‘Opinion: Closing of UTHealth childcare center undermines working mothers, women in health care’ – HoustonChronicle.com

By Kai Li Tan May 21, 2020 Updated: May 21, 2020 3:12 p.m.Registered nurse Margaret Padernal, left, and respiratory therapist Rena Boutte carry balloons they were given as they left work on Wednesday, May 6, 2020 at CHI St. Luke's Health - Baylor St. Luke's Medical Center in Houston. In honor of National Nurses Week and kicking off on National Nurses Day, Party City surprised the hospital's night shift nurses as they got off work.Registered nurse Margaret Padernal, left, and respiratory therapist Rena Boutte carry balloons they were given as they left work on Wednesday, May 6, 2020 at CHI St. Luke’s Health – Baylor St. Luke’s Medical Center in Houston. In honor of National Nurses Week and kicking off on National Nurses Day, Party City surprised the hospital’s night shift nurses as they got off work.Photo: Brett Coomer, Houston Chronicle / Staff photographer

Childcare centers are deemed an essential service during a pandemic for obvious reasons, so that essential and frontline workers who have young children can focus on tackling an outbreak without worrying about their families, and so they can continue to work and serve their community. It is baffling that without warning, the University of Texas Health Science Center at Houston (UTHealth) permanently closed its 40-year standing, high-quality Child Development Center in Houston (UTCDC), which served parents working on the front lines prior to its closure, in the middle of a pandemic. Parents were left scrambling for alternative childcare options while UTCDC staff were immediately unemployed. While the decision to permanently shut down UTCDC may not affect the UTHealth leadership at large, it has far and wide implications toward the working families, especially women, at UTHealth and the Texas Medical Center, as well as the image and values UTHealth leadership wishes to project to its employees.

UTCDC was one of only two onsite childcare centers in the Texas Medical Center, with a collective capacity to care for 260 children. The medical center boasts that it is the largest medical center in the world and has more than 106,000 employees, many of whom are healthcare workers and medical research scientists. But 260 childcare spaces for over 100,000 employees is far from sufficient. Despite the demand, UTHealth abruptly closed the UTCDC, without conferring with the parents and staff or providing a reason. More than half of the parents are working on the frontlines, while the rest are UTHealth and TMC medical and research employees, who are currently being asked to report back to work as Houston begins to reopen. Parents are faced with a paramount question; how are their children going to be taken care of? Quality and affordable childcare options were already scarce pre-pandemic, and full time babysitters are expensive and not a viable long-term option.

Many parents may opt for a difficult decision, which is for one parent to drop out of the workforce to fully care for their children. Although our society is achieving gender parity, mothers typically still take up most of the family and childcare responsibilities, and a majority of working mothers will be the ones trading their paycheck for the care of their children in the midst of a pandemic.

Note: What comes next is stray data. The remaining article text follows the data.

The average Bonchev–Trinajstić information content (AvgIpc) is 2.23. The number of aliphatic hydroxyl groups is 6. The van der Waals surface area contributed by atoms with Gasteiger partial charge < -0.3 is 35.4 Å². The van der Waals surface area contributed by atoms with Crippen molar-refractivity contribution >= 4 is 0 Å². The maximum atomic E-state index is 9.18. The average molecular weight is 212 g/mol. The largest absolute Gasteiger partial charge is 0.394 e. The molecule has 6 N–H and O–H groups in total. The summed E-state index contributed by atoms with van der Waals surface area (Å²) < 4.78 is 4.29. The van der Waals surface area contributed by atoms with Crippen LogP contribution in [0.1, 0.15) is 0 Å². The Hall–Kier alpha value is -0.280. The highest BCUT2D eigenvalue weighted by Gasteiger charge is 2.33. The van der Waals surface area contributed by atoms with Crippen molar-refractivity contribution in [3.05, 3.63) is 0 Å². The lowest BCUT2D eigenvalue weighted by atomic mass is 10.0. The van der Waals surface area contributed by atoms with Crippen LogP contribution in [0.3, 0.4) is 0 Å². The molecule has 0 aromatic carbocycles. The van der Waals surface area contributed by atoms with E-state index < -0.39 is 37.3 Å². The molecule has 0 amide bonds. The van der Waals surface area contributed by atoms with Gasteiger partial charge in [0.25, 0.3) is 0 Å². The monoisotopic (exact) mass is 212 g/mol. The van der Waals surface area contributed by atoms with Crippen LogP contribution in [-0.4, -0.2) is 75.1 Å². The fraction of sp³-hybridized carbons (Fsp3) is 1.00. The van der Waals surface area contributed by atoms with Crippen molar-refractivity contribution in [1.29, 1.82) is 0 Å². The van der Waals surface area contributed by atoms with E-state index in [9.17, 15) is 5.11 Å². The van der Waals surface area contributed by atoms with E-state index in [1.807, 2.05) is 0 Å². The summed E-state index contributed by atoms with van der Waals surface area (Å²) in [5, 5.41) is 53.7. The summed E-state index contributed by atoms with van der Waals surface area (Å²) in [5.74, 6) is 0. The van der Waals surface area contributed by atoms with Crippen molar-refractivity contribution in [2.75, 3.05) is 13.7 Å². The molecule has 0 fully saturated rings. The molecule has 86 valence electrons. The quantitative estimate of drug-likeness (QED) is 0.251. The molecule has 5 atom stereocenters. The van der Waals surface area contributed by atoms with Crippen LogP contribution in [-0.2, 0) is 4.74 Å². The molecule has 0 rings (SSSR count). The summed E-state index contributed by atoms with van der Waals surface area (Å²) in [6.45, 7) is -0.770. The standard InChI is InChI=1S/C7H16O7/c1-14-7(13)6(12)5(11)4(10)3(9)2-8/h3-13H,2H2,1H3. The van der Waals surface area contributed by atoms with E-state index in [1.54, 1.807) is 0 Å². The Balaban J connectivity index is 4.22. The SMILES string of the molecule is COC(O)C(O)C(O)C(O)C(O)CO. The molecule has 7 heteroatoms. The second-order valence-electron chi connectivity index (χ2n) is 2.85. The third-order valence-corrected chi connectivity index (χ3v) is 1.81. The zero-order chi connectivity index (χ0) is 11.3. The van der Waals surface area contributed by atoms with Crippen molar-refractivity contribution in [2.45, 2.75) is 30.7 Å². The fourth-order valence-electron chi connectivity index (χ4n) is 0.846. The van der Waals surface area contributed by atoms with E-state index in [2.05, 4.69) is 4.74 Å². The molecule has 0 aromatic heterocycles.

How will this situation apply to a medical institute or hospital? As reported by the New York Times, 77 percent of health-care workers are women. This is the workforce we currently are in dire need of to fight the COVID-19 crisis. With the closure of UTCDC, UTHealth leadership has created a difficult choice for its frontline parents: My child or my job? While the medical institute appeared to launch an all-out fight with the common enemy, COVID-19, its leadership decided to quietly undermine its workforce, leaving many parents, especially mothers, without a choice but to give up their battle to fight the pandemic to care for their children. Who will be the ultimate victim of this decision as our medical workforce dwindles due to a lack of childcare during a pandemic? Our community at large.

The closure of the UTCDC not only disproportionately impacts women in the medical and health professions, it has left the UTCDC staff, who are 97 percent female, without employment. The UTCDC staff made an average of $12 per hour, according to a UTCDC staff. For the ease of comparison, the decision to shut down UTCDC was made by top UTHealth executives, 70 percent of whom are male and the top two UT decision makers are paid an average of a whopping $506 per hour, based on calculations from numbers obtained from govsalaries.com. One hour of their pay would cover an hour of the entire UTCDC staff’s pay. This is a testament to the priorities of the UTHealth leadership.

We are about to have a childcare crisis on our hands, and women will be the ones hit hardest and forced to make tough decisions about their careers. As more institutions and corporations consider closing their on-site childcare facilities we implore them to think of the larger implications of their decisions and whether they want to contribute to the gender gap in this country.

Tan is a parent affected by the closure and a researcher with a PhD in developmental biology in the Texas Medical Center. This op-ed reflects the views of UTCDC parents.



Disclosure: Smita Nair Jain has nothing to disclose. She doesn’t own stock in any publicly traded companies and does not hold investments in the technology companies. She has equivalent of the American 401(k) plan in India that is automatically managed. (Updated: May 23, 2020)

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Source: https://www.houstonchronicle.com/opinion/outlook/article/Opinion-Closing-of-UTHealth-childcare-center-15283364.php

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